2) you can only eat melon.
In mathematics, you always have to make sure to communicate the "Universe of Discourse," i.e., the set of all objects in which we are checking for the existence of a particular object. For example, before checking for the existence of "Harry Potter," I COULD define the universe of discourse as "Characters in a book by J.K R", of which Harry would definitely be a subset.
If, however, I set the U.o.D. to be "People", then I could make the argument that Harry Potter is in fact a "person," though this would again depend on whether my definition of person depends on a physical existence. Since "person" is an English word, as well as an "idea" about some kind of personhood, I would have to conclude persons are not limited to the material universe of discourse.
If we do NOT include this foundation, then we run into the same problems Bertrand Russell saw in Cantor's (Naive) Set Theory. If I define the set of all fictional objects such that they do not exist when they are fictional, I believe we set up Russell's Paradox. Currently, mathemeticians do not assume that "for every property, there is a set of all things that satisfy that property," but rather that if you have a set, then a any subset of it defineable with "first order logic" EXISTS.
More info/quotes from here: http://en.wikipedia.org/wiki/Russell's_paradox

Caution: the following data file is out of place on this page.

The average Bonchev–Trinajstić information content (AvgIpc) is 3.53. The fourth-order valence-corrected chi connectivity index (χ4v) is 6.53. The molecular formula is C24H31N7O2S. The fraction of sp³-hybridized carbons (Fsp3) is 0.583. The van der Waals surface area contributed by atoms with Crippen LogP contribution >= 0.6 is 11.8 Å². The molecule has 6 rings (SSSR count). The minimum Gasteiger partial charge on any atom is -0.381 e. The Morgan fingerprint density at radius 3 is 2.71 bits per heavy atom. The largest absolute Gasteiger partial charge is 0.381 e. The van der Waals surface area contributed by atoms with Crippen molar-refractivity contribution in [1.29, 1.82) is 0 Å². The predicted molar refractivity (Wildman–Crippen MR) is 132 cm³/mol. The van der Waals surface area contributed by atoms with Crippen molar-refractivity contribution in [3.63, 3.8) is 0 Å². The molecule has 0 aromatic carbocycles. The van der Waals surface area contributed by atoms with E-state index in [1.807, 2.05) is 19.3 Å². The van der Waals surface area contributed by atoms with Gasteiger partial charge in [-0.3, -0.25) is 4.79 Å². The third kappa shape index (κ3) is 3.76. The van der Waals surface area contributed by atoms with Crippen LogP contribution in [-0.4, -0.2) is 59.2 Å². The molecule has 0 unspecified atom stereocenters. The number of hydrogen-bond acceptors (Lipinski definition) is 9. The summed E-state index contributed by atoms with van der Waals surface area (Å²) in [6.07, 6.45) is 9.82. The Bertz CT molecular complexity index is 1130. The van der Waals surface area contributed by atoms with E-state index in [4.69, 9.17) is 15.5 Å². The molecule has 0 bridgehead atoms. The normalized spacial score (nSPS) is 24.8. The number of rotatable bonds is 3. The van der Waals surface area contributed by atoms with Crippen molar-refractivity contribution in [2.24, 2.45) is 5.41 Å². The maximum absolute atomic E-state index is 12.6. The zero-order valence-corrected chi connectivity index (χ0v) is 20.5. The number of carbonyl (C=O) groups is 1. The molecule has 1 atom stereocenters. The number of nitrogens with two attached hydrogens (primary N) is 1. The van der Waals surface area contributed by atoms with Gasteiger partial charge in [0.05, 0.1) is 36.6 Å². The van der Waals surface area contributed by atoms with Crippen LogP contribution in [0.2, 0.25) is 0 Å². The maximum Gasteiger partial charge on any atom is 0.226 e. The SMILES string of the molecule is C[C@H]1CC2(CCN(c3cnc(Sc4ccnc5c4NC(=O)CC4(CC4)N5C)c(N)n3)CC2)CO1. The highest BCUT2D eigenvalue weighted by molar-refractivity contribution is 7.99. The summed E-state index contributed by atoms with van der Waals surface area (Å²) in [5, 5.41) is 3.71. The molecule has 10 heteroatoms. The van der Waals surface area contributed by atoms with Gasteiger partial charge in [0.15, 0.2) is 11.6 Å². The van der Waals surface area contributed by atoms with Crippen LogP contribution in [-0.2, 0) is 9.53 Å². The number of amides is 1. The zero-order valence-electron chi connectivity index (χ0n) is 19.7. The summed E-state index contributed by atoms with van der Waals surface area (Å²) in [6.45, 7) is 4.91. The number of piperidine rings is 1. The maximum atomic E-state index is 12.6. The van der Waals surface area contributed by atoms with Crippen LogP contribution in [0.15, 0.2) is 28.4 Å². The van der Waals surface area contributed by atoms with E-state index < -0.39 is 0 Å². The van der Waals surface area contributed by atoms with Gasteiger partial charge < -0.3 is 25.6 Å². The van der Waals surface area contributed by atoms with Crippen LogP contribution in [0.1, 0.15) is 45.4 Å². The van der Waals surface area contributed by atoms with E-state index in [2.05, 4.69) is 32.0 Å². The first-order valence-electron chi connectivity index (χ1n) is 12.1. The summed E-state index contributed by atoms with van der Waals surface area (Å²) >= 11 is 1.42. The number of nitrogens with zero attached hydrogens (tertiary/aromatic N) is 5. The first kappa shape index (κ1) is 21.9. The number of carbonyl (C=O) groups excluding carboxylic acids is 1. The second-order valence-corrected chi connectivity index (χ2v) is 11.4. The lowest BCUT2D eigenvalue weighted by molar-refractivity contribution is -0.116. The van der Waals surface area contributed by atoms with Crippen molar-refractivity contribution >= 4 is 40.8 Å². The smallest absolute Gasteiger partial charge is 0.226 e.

Based on that one might even be able to say that Fiction would have to exist as a subset of all things that I believe to exist. Whether that set of itself exists is another question entirely.
Agreed! Something exists because it is defined as such. "Reality" is a word I am actually uncomfortable using because all narratives are fictional including those we have day to day. People imagine having narratives that are proven not to exist all the time. Human beings are known to make up events that don't happen and they don't even know they are doing it. In a way no one can follow the the canon of the narratives in their lives so, believable fictions in their own universe (governed by their own laws) can be just as believable as the "day to day" as long as there is no cognitive dissonance. Yeah, and I guess a physicalist like myself would admit that imaginary things exist physically! :)
- Gates CorporationPaid Intern, 2013 - 2013Analytics and Algorithm Development Group Non-linear material property modeling (rubber, composites), for V-belt drives Finite Element Analysis (Altair Hyperworks Software, MSC Marc Mentat) CAD modeling (SolidWorks, 3D Printing/Rapid Prototyping Experience)
- YMCALifegaurd, 2010 - 2011
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